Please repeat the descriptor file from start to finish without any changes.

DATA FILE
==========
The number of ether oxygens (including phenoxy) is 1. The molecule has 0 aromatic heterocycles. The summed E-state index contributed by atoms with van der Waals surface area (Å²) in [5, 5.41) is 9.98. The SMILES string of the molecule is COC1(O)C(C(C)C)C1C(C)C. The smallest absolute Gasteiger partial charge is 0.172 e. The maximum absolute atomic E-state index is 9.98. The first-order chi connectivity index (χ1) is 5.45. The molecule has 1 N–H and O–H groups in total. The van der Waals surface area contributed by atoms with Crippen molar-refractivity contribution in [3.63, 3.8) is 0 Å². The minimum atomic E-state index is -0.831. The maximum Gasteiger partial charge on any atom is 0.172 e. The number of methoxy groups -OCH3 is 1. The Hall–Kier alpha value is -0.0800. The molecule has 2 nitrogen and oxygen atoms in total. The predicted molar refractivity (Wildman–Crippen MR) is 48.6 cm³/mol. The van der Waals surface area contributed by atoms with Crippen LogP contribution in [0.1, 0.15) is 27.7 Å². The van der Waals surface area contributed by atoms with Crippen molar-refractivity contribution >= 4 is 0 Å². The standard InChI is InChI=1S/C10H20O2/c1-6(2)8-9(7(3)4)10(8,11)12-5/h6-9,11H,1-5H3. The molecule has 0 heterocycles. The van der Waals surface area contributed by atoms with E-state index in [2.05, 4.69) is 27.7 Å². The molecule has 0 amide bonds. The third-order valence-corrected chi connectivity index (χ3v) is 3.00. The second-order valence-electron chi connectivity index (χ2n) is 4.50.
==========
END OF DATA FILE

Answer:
The number of ether oxygens (including phenoxy) is 1. The molecule has 0 aromatic heterocycles. The summed E-state index contributed by atoms with van der Waals surface area (Å²) in [5, 5.41) is 9.98. The SMILES string of the molecule is COC1(O)C(C(C)C)C1C(C)C. The smallest absolute Gasteiger partial charge is 0.172 e. The maximum absolute atomic E-state index is 9.98. The first-order chi connectivity index (χ1) is 5.45. The molecule has 1 N–H and O–H groups in total. The van der Waals surface area contributed by atoms with Crippen molar-refractivity contribution in [3.63, 3.8) is 0 Å². The minimum atomic E-state index is -0.831. The maximum Gasteiger partial charge on any atom is 0.172 e. The number of methoxy groups -OCH3 is 1. The Hall–Kier alpha value is -0.0800. The molecule has 2 nitrogen and oxygen atoms in total. The predicted molar refractivity (Wildman–Crippen MR) is 48.6 cm³/mol. The van der Waals surface area contributed by atoms with Crippen LogP contribution in [0.1, 0.15) is 27.7 Å². The van der Waals surface area contributed by atoms with Crippen molar-refractivity contribution >= 4 is 0 Å². The standard InChI is InChI=1S/C10H20O2/c1-6(2)8-9(7(3)4)10(8,11)12-5/h6-9,11H,1-5H3. The molecule has 0 heterocycles. The van der Waals surface area contributed by atoms with E-state index in [2.05, 4.69) is 27.7 Å². The molecule has 0 amide bonds. The third-order valence-corrected chi connectivity index (χ3v) is 3.00. The second-order valence-electron chi connectivity index (χ2n) is 4.50.